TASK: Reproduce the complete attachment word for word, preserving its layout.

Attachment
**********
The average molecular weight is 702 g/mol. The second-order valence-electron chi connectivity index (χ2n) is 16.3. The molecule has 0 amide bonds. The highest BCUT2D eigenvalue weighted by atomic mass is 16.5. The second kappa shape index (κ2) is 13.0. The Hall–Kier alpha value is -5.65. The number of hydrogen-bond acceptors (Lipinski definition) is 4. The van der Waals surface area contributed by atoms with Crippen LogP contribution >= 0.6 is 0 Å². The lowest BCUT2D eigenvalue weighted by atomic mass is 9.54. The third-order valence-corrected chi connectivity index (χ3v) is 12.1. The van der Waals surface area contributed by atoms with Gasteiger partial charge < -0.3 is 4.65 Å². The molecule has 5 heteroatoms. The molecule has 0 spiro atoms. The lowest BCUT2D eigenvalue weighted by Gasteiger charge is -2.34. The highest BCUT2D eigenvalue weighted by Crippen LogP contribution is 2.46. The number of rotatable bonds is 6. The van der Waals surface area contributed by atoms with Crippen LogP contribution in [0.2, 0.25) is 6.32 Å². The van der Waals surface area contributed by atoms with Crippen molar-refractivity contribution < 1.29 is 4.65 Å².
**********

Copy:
The average molecular weight is 702 g/mol. The second-order valence-electron chi connectivity index (χ2n) is 16.3. The molecule has 0 amide bonds. The highest BCUT2D eigenvalue weighted by atomic mass is 16.5. The second kappa shape index (κ2) is 13.0. The Hall–Kier alpha value is -5.65. The number of hydrogen-bond acceptors (Lipinski definition) is 4. The van der Waals surface area contributed by atoms with Crippen LogP contribution >= 0.6 is 0 Å². The lowest BCUT2D eigenvalue weighted by atomic mass is 9.54. The third-order valence-corrected chi connectivity index (χ3v) is 12.1. The van der Waals surface area contributed by atoms with Gasteiger partial charge < -0.3 is 4.65 Å². The molecule has 5 heteroatoms. The molecule has 0 spiro atoms. The lowest BCUT2D eigenvalue weighted by Gasteiger charge is -2.34. The highest BCUT2D eigenvalue weighted by Crippen LogP contribution is 2.46. The number of rotatable bonds is 6. The van der Waals surface area contributed by atoms with Crippen LogP contribution in [0.2, 0.25) is 6.32 Å². The van der Waals surface area contributed by atoms with Crippen molar-refractivity contribution < 1.29 is 4.65 Å².